A fun fact about me: I moved into the house I grew up in when I was 4 months old and didn’t move out til I got married at age 20. My family had our fair share of re-modeling, room switching, and yard sales to liven things up but we never actually moved. I love this about my childhood. I know for many families that would be a great luxury, so I count it a blessing.
Another fun fact (which I think is true of many newlyweds): Since John and I got married we have moved every year.
Needless to say, I got a crash course in moving after getting married and it’s been a bittersweet experience. I’ve learned alot, grumbled alot, dropped a lot of boxes, wrapped enough vases and plates in enough bubblewrap to encompass the state of Rhode Island, and laughed a whole bunch during the process (usually at John). It’s also proved to be a very humbling experience.
There’s something oddly revealing about moving, especially when you’re blessed with people to help you. As John and I have observed countless friends and family members haul our stuff up stairs, down stairs, onto and off truck beds, around tight corners, and through narrow doorways, we have to stop and think: is all this stuff necessary?
I’m not trying to make the case that we should downsize to two clean pairs of underwear, a sofa, a handful of pots and pans, three change of clothes, and our Bibles. Although, John may become a big advocate of that idea once we begin the loading and unloading process in our impending move. It just gets me thinking: What does the Bible say about all this stuff?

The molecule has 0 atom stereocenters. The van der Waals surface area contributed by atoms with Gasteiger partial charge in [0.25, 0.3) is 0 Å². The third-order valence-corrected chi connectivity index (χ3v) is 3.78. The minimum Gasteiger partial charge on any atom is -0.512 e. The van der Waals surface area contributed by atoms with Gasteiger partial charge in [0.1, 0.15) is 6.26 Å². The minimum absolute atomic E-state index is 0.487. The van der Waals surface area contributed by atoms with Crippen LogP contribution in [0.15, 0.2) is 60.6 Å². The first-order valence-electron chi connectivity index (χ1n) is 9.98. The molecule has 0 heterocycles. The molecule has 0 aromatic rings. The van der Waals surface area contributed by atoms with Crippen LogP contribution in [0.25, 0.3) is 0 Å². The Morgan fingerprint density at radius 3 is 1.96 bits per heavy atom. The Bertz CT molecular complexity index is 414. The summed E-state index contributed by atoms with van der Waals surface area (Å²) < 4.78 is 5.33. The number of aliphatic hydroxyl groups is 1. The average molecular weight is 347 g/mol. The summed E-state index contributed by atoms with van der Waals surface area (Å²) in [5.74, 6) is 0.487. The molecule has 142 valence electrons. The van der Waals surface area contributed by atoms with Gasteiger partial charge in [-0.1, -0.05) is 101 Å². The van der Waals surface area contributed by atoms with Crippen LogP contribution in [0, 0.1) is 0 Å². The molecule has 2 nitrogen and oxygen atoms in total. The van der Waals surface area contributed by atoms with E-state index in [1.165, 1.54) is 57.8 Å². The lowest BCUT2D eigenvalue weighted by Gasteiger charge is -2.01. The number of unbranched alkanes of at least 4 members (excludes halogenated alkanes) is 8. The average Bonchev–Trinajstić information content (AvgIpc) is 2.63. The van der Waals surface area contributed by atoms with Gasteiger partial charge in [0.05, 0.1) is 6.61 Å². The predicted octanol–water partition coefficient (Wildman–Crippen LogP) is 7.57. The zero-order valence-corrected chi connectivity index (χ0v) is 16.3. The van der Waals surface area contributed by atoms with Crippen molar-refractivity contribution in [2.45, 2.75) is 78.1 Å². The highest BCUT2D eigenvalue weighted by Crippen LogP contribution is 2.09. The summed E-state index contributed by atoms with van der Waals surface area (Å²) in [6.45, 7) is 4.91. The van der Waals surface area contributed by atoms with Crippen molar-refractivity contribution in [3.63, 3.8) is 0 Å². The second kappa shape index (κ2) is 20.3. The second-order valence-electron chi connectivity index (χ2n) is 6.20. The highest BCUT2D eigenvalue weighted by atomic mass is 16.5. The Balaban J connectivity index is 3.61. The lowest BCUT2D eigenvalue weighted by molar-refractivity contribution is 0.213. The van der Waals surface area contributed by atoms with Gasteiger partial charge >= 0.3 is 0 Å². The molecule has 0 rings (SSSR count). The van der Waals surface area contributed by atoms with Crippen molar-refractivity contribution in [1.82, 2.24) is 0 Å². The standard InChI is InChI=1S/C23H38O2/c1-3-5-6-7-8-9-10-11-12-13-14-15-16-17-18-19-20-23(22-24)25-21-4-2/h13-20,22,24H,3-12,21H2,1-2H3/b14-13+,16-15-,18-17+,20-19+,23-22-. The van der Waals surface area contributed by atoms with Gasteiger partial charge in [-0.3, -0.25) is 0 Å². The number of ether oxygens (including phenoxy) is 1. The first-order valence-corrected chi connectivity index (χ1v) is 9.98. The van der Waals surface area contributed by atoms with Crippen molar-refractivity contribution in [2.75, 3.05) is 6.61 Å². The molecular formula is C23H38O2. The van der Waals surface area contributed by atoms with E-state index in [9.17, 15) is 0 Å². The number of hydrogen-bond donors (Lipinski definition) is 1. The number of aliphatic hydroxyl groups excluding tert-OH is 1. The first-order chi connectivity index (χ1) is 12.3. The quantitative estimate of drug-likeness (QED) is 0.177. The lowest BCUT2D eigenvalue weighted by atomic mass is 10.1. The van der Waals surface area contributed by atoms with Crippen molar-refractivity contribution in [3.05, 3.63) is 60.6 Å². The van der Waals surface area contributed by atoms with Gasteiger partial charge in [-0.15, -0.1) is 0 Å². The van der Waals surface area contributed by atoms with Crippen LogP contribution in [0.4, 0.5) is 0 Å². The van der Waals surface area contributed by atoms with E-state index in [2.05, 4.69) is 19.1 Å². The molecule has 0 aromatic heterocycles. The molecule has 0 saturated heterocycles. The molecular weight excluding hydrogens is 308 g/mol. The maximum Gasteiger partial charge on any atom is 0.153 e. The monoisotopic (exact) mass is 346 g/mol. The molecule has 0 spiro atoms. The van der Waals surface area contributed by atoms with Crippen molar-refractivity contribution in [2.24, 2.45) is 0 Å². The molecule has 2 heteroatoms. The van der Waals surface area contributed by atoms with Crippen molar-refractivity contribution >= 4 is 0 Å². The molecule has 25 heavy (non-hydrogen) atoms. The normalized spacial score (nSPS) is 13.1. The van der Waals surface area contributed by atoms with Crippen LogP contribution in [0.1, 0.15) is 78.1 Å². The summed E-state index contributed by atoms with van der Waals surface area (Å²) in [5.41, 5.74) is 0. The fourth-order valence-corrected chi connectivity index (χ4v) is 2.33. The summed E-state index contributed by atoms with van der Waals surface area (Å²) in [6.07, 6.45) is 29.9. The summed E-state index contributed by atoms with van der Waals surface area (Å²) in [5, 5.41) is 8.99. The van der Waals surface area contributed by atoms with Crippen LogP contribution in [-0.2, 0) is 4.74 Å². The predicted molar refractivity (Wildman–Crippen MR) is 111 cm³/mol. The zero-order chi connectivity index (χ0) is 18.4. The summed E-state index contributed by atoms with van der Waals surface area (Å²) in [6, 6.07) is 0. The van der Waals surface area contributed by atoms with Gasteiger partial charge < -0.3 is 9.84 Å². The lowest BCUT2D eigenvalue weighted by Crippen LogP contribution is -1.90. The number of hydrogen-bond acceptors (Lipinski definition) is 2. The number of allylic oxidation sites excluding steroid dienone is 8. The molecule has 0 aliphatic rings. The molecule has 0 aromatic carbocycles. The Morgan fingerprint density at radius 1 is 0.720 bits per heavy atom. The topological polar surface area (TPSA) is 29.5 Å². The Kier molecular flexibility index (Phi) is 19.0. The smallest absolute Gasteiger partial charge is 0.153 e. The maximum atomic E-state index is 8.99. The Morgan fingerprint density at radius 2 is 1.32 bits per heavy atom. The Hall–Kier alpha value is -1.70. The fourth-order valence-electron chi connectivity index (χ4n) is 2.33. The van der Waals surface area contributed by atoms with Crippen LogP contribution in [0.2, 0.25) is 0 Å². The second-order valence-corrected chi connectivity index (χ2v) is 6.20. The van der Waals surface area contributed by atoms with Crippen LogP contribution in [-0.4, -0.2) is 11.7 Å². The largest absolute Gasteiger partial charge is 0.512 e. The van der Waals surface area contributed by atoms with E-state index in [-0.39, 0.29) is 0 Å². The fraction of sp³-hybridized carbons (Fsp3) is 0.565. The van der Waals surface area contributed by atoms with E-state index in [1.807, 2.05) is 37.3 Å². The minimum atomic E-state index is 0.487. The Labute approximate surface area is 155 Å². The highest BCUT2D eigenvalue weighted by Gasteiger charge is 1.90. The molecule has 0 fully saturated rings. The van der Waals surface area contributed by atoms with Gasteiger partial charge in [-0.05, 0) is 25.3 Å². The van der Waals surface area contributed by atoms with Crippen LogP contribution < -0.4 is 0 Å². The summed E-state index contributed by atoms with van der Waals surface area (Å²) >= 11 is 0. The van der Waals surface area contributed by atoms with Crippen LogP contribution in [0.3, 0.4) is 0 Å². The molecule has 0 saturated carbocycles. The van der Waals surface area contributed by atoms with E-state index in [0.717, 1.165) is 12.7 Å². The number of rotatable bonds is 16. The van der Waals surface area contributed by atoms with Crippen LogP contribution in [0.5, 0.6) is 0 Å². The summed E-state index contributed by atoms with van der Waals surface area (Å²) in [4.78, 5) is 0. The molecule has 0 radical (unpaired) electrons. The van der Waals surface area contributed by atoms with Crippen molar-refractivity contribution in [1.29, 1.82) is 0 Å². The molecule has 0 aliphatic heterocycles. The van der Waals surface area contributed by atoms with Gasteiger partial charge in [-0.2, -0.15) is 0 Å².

Better is a little with the fear of the LORD than great treasure and trouble with it.
– Proverbs 15:16 –
John is a full-time seminary student who tutors part time and I work as a receptionist for a non-profit. Looking at our life situation I would say we don’t qualify as having “great treasure.” But that really isn’t true, we’re some of the wealthiest people in the world! Living in a city has taught us a lot about toeing the line between minimalism and materialism. We can look at one corner of the city and say, “Man. They live on so little.” then drive about 800ft to the next block and think, “Dang. They live on too much.” How do we, in the midst of these extremes, “walk in a manner worthy of the calling to which [we] have been called” (Ephesians 4:1)?